While this may seem obvious, many people are hit by fines for filing their taxes late. File as early as you can — even if you owe. It will limit how much of a hit you take for filing outside of the official tax season deadline.
Did you invest?
Take advantage of TFSAs (Tax-Free Savings Accounts) and RRSPs (Registered Retirement Savings Plans) to reduce the amount of taxable income at tax time. In other words, these are great vehicles for tax savings. Put as much money in them as you can to help shelter your income from taxes, creating a nice nest egg at the same time.
Just keep in mind that both of these vehicles have contribution limits. Going over this limit could result in a penalty, and having to deal with the CRA. Luckily, we’ve outlined both the TFSA and RRSP limits!
Check out your provincial credits
Each province and territory offers a whole slate of different incentives and deductions that you may be able to use at tax time. Make sure you know what deductions are available to you in your province before you file your taxes.
What are the penalties for filing taxes late in Canada?
If you file late, you pay a penalty of 5% of your balance owing. In addition, you’ll be charged compound interest as of May 1. You’ll pay 1% of your balance owing for each full month that your return is late, to a maximum of 12 months.
Related Reading: Tax Credit vs Tax Deduction in Canada
Common missed deductions for taxes in Canada
You want to keep more of your money, right?
Here are five common deductions that are sometimes missed when filing taxes.
We are fortunate enough to have universal healthcare in Canada. But that doesn’t mean we are free from all medical expenses. As a result, hold on to all of your receipts for out-of-pocket expenses not covered by the government or private insurance. Some of these include prescriptions and dental fees.
Find the CRA’s list of medical expenses you can claim here.
As mentioned above, you may be able to claim moving expenses. This does, of course, depend on the reason for the move, and the distance. You can claim these expenses if you:
- Moved to work or run a business or moved to study as a full-time student enrolled in a post-secondary program, AND
- Your new home is at least 40 km closer (by the shortest public route) to your new work or school location
Depending on your employment situation, you may be able to write off purchases and payments related to your job. For instance, your car or tools you need for work may fall under employment expenses as a tax deduction.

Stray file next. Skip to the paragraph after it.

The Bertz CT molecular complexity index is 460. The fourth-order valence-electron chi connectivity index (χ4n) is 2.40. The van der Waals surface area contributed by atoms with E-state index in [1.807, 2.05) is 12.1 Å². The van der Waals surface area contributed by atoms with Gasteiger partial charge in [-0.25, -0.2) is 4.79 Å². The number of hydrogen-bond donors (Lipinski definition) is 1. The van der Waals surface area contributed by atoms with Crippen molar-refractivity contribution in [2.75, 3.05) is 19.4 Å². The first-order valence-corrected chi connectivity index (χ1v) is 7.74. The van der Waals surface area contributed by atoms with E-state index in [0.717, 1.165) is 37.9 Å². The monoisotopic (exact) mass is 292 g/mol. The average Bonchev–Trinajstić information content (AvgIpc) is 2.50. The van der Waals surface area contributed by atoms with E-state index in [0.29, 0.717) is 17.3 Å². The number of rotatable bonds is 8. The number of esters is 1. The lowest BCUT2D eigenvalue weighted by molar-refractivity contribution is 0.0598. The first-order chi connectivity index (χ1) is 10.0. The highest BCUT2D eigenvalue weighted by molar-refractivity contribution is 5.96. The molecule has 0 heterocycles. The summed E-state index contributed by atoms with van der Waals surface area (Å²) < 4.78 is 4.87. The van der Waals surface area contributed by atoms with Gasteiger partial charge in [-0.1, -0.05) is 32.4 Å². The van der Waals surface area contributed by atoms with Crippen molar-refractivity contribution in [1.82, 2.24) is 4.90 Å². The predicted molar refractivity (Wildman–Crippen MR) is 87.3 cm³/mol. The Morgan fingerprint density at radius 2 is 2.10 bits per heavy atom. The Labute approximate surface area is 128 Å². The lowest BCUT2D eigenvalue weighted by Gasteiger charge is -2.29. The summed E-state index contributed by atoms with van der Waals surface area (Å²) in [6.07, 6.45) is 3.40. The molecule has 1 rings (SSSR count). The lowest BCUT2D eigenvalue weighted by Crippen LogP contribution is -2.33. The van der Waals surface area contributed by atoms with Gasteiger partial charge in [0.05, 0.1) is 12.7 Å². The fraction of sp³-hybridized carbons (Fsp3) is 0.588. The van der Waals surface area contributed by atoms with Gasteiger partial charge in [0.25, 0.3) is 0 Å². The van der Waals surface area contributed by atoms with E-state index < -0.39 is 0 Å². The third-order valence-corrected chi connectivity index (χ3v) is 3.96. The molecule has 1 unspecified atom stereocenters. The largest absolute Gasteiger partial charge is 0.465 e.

If you pay for childcare, you are well-versed in the feeling of emptying your account every month. Thankfully, the cost of daycare can be deducted from your taxes.
Interest paid on student loans
It’s surprising how many people don’t realize they can write off the interest they’ve paid on their student loans. But you can and should! Keep in mind that you can only claim an amount for the interest you or a relative paid on the loan in 2022 or the preceding 5 years.
What is new for the 2023 tax season in Canada?
Every year, you’ll find a handful of changes or expansions to credits/deductions, as well as the occasional new benefit. Here are some of the changes for your 2022 taxes:
If you worked from home again this year (as so many of us did), you can again claim related home office deductions. The amount has actually increased from $400 to $500 under the temporary flat rate method if you worked over 50% of the time from home for at least four consecutive weeks due to COVID-19.
Educator School Supply Tax Credit
Teachers and ECEs need plenty of support. This benefit allows them to claim a 25% refundable tax credit for purchases up to $1,000 on eligible teaching supplies bought in 2022. The list of eligible supplies has expanded, too.
Disability Tax Credit
The government has expanded eligibility related to mental functions and life-sustaining therapy. Get the full list of eligibility criteria here.
Canada Workers Benefit
Rates and income thresholds for this benefit that helps low-income workers have changed for 2022. There is a new “secondary earner exemption” as well. Learn more about this benefit here.